Solov’ev develops this idea further in “The First Step Towards a Positive Aesthetic.” “Art is not for art’s sake,” says Solov’ev, “but for the realization… of the fullness of life.”19 Art is not something passive or aloof, but through beauty points toward the universal goal of all-unity which is central to Solov’ev’s thought. Beauty is not estranged from life, and therefore art has an innate and valuable “usefulness” (pol’za); the realization that art serves the “common goal of life” (obshchaia zhiznennaia tsel)) is the first step toward a genuine and positive aesthetic, asserts Solov’ev.20 Humans recognize this ontological process as something “in whose achievement we can consciously participate.”21

When Solov’ev shifts from aesthetic theory to literary criticism, “human participation” finds a clear counterpart in the poet’s thought. Where the theoretical articles emphasize human agency in achieving the goal of history, the early critical articles emphasize the poet’s thought as an important component in the creation of beautiful poetry. Solov’ev’s attention to the interrelationship between inspiration and individual thought comes through clearly in his study of Tiutchev, where he argues that

[Tiutchev’s] reason (um) was in complete accord with his inspiration, his poetry was full of conscious thought, but his thoughts were completely poetic, they were animate and complete expressions…. A conviction (ubezhdenie) in the truth of the poetic view of nature and the resulting wholeness of creative work, the harmony between thought (mysl’) and sensation, between inspiration and consciousness, make Tiutchev greater even than such noteworthy poet-thinkers as Schiller (“Poeziia F.I. Tiutcheva” [The Poetry of F.I. Tiutchev]).22

The importance of thought to poetry is underlined again in the 1895 article “The Poetry of Count A. K. Tolstoi,” when Solov’ev says: “The future of Russian poetry depends on whether our poets have enough strength of thought (sila mysli) to go beyond subjective negation.”23 As late as 1897 in “Impressionism of Thought” [Impressionizm mysli] Solov’ev grants human thought an important role in the creative process: “if an impression had a genuine aesthetic value, if there was an element of beauty within it, then its primary expression in the thoughts (mysli) of the author gives a genuinely poetic work, and if not, then it comes off as a strange or whimsical work at best” (77-78). Solov’ev insists that thought is not self-sufficient, though: “In the unsuccessful poems of Polonsk… the reasons for the lack of success are not coincidental, nor at all puzzling. It is completely clear that these poems are written not ‘from inspiration’ but ‘from the mind.’ And with reason alone it is as impossible to give birth to real poetry, as it is to give birth to a real child…” (“On Lyric Poetry” SS 6:258). The demand that inspiration and thought work together is also behind Solov’ev’s critique of “civic poetry”: “All this is very nice, but it is obvious that you don’t need inspiration for this kind of advice, just intellect. There is no need to give it the external appearance of poetic form when there is a complete absence of inner poetic content” (SS 6:258).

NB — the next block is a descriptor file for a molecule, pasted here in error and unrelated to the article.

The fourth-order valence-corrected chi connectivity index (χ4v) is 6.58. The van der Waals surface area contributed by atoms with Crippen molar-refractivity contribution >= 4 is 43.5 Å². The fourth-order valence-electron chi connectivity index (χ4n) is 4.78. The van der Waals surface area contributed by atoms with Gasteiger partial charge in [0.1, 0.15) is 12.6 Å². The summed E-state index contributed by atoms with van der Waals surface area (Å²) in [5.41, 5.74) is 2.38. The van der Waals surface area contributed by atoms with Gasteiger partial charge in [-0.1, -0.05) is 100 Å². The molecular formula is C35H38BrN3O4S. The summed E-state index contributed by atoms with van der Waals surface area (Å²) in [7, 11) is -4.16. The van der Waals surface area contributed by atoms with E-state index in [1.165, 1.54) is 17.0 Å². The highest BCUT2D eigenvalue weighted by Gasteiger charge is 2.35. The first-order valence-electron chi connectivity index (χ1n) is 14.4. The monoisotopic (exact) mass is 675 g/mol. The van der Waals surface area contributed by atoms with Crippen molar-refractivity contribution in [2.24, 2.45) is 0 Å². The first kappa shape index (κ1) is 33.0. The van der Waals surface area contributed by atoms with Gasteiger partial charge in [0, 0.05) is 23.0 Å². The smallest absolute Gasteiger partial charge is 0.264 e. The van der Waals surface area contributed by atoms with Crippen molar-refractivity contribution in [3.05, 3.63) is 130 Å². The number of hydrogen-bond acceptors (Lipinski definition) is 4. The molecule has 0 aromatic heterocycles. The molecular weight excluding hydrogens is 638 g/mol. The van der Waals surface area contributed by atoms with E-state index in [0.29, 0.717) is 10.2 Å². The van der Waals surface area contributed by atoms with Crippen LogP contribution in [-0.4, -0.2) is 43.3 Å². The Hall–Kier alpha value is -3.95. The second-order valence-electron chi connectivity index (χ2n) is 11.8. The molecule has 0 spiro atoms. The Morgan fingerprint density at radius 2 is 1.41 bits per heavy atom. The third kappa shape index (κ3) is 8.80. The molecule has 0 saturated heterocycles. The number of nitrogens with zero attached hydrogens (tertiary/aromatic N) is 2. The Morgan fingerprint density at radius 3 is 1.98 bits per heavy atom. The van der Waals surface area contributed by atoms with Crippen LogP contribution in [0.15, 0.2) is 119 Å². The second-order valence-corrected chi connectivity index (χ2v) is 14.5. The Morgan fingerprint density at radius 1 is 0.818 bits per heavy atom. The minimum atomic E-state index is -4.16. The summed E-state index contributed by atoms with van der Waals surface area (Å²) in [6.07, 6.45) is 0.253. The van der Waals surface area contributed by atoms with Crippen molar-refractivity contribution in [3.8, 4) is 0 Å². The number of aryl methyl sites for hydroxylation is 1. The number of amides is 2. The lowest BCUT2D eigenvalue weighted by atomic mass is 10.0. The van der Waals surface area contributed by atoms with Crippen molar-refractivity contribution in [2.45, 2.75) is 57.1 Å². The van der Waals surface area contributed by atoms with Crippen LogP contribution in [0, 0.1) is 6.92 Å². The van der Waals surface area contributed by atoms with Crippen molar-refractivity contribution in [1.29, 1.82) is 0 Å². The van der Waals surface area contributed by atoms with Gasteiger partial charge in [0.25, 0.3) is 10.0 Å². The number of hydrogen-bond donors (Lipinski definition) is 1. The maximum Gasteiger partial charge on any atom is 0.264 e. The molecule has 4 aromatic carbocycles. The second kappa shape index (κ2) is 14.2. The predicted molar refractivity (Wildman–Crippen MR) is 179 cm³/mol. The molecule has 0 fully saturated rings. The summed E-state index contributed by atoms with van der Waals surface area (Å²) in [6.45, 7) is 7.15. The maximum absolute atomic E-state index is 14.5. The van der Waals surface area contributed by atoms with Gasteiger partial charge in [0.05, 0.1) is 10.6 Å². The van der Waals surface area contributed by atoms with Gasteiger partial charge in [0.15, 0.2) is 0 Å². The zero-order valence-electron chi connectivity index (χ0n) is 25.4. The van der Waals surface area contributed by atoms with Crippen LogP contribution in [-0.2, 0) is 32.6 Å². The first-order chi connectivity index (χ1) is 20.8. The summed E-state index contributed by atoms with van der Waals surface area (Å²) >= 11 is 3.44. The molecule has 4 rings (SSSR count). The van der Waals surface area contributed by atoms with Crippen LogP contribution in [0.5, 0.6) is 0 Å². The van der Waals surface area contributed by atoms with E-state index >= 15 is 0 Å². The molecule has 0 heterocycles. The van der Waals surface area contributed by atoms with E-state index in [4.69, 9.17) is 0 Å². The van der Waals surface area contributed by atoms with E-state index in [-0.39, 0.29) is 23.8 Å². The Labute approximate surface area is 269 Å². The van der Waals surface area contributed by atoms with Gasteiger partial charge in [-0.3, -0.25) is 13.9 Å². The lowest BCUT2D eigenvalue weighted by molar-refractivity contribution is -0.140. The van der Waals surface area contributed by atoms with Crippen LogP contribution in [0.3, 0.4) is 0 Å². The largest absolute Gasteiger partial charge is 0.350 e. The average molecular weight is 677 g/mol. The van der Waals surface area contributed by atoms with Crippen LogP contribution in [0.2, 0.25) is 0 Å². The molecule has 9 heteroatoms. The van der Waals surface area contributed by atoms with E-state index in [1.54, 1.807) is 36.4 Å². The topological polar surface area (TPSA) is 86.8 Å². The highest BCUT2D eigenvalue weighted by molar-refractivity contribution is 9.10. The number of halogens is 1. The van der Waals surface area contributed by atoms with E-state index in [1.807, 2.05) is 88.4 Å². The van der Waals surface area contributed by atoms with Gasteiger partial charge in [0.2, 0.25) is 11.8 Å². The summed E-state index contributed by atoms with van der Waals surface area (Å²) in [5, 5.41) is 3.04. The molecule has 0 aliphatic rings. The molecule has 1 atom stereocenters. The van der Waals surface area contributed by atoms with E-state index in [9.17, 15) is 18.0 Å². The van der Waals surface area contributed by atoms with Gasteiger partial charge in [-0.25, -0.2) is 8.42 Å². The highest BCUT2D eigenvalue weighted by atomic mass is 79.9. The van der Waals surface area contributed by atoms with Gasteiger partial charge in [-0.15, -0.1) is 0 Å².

Without the complementary interrelationship of inspiration and active thought there can be no beauty in art; and without beauty, art will have nothing to offer in the pursuit of all-unity which remains at the core of Solov’ev’s thought. These precepts appear to be the central elements in Solov’ev’s aesthetic thought until the late 1890s, when he began an intense study of Pushkin, whose genius he regarded as the essence of “pure poetry” (chistaia poeza).

II. “PUSHKIN’S FATE”

Solov’ev’s first article on Pushkin (“Pushkin’s Fate” [Sud’ba Pushkina] 1897) is in large part a defense of Pushkin’s human agency, to counter the current of opinion which claimed that Pushkin was a helpless victim of fate in the events surrounding his final duel and death.24 On the contrary, Solov’ev argues: it is demeaning to a great poet to suggest that he was helplessly tossed about at the whim of fate.25 Solov’ev’s efforts did not have the desired effect. After the famous “Pushkin edition” of World of Art (Mir iskusstva) was published, Solov’ev wrote: “earlier I thought that I was dealing with minds that were open and seeking truth, but there is no doubt that I was mistaken in this” (“Against the Writ of Execution” [Protiv ispol’nitel’nogo lista] SS 9:293). In a biting rebuttal to an article by Rozanov, Solov’ev charges: “The outpourings of Mr. Rozanov provide insight into only one writer-into [Rozanov] himself’ (“A Strange Celebration of Pushkin” [Osoboe chestvovanie Pushkina]).26 Commenting on Minsk’s article in the same issue of World of Art, Solov’ev asks: “Is it possible that Mr. Minsk thinks that his readers have completely forgotten Pushkin?” Minsk bravely “attributed his own ideas to Pushkin, that is all.”27 Solov’ev later returns to this theme, lamenting that many critics